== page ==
Imagine if someone launched a movement that was not about money, religion or politics — an effort that was simply based on the idea of spreading love from one person to another.
That seems to be the story behind that brightly colored truck and camper shell plastered with messages like “You are a miracle” and “Love wins” that has been making its way around Boulder County and the Denver metro area.
It is the creation of Louisville resident Jeffrey “Yahva” Krumholz, who is hosting a party to kick off his “oneness” movement from 7 p.m. to midnight on Friday (11/11/11) at the Millennium Hotel’s grand ballroom in Boulder.
Krumholz insists that his initiative is not about making a profit and is not motivated by any particular religion. His father was Jewish, and his mother was Christian, but he says he never became attached to any belief system.
“We didn’t celebrate anything, but we did have a Christmas tree,” says Krumholz, who, fittingly, is a carpenter on the side.
The guy genuinely seems to simply want to hug total strangers. He parks his rig along busy roads in Boulder and Denver and asks passers-by to hold giant signs that read “IAMLOVE.org.” His umbrella organization, The Gardening of Love, offers games, books, apparel and stickers trumpeting the message, as well as free email workshops.
He insists that he’s not some kind of hippie, and he says the response to his outgoing approach has been uniformly positive.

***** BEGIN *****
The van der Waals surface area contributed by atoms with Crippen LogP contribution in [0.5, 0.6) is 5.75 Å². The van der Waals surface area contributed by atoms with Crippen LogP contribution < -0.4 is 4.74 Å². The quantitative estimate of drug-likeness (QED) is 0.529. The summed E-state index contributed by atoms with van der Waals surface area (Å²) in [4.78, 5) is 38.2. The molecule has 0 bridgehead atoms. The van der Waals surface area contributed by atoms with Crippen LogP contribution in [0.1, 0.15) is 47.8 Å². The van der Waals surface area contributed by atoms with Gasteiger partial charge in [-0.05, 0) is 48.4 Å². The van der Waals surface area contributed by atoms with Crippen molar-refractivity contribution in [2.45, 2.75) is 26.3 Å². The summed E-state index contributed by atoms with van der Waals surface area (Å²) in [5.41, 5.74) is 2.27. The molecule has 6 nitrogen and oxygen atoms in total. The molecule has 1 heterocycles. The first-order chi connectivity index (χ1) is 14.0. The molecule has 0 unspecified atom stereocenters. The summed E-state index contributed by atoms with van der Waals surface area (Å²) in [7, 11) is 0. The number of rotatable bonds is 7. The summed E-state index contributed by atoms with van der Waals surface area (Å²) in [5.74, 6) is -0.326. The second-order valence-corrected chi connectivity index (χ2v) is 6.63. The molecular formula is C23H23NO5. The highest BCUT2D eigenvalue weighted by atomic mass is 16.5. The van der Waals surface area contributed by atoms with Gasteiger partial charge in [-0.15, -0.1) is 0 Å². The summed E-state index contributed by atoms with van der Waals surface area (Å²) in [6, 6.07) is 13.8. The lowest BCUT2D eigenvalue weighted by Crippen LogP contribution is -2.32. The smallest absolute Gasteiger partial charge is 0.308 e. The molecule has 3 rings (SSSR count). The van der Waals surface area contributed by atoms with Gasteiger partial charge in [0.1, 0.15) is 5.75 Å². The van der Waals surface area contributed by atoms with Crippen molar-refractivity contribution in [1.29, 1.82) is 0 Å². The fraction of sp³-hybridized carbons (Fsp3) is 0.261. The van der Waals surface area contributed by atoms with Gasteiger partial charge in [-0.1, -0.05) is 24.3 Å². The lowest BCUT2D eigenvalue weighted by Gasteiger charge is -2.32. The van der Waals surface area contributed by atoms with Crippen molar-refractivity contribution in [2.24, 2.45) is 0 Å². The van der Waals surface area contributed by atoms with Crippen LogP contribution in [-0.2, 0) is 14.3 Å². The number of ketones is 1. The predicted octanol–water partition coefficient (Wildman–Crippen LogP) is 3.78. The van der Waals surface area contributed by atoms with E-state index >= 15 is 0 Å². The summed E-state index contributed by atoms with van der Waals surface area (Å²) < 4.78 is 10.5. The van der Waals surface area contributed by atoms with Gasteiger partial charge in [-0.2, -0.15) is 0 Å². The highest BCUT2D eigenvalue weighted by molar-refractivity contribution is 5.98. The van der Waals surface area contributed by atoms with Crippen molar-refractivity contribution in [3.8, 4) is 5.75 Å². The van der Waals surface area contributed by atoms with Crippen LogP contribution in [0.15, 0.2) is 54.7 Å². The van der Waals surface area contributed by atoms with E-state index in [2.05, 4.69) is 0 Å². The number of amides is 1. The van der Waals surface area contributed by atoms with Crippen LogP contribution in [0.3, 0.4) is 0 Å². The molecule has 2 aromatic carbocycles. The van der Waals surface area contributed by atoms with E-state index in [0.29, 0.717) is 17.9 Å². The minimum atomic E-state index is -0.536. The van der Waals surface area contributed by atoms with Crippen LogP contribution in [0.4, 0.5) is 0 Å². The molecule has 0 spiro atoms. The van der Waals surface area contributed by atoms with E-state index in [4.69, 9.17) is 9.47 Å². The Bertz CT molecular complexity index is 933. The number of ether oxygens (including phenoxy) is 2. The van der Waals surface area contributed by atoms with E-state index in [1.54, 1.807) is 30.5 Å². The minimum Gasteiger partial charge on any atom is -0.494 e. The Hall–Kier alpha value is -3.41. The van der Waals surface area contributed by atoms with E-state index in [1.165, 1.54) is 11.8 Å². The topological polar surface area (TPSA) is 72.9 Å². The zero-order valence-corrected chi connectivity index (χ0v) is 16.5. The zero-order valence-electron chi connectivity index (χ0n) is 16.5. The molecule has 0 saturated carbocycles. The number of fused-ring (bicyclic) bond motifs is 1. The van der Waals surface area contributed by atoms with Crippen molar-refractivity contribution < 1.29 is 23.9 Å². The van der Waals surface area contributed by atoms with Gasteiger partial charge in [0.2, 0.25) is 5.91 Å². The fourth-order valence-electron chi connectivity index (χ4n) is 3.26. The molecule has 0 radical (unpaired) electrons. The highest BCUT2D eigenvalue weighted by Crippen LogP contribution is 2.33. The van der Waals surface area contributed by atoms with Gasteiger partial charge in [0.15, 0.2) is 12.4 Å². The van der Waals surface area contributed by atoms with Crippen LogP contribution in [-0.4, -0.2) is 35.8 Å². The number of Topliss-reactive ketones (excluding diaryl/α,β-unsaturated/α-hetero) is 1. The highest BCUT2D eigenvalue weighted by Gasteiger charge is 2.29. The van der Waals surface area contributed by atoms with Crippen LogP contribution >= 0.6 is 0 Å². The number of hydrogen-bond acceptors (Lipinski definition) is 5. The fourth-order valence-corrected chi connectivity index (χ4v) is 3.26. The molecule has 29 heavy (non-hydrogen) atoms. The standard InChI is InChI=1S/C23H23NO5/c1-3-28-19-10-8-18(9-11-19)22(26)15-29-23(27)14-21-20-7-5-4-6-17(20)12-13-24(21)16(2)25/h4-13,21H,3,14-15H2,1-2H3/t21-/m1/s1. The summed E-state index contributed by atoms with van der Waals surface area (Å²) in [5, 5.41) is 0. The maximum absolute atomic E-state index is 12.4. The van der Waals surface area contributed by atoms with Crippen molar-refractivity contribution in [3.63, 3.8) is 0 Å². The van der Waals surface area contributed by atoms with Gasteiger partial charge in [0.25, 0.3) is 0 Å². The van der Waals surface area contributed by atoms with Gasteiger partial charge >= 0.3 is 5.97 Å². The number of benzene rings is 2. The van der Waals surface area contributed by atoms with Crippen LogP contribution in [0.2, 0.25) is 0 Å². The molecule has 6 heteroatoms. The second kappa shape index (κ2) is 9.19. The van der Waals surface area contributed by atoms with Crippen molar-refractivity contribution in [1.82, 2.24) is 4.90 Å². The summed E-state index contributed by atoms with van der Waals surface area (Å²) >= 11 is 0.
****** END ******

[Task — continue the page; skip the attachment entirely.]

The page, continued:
“People are waving and honking all the time,” he says.
One man asked him if they could agree that Jesus is the only path to salvation, and Krumholz stopped short.
“I’m not going to make the call on any of that,” he says. “Judgment is a funny thing. … I love Jesus in the sense that he served people and washed feet. I love Buddha because he practiced mindfulness.”
Plans for Friday’s drug- and alcohol-free party, where a $20 donation is suggested to help him pay for the event, include dancing to music from the ’60s and ’70s. There will also be large-scale artistic installations and a series of stations where visitors can create art or participate in a “garden of love” that involves choosing a seed or potted lettuce seedling and assigning it a concept they need to work on in their lives, such as “gratitude” or “forgiveness.” The event will also feature short inspirational speeches every half hour and a special musical surprise at 11:11 p.m.
Krumholz’s next stop is New York City. “We’re looking for what’s really genuine in the world, not Walmart or Target,” he says. “I just pursued love.”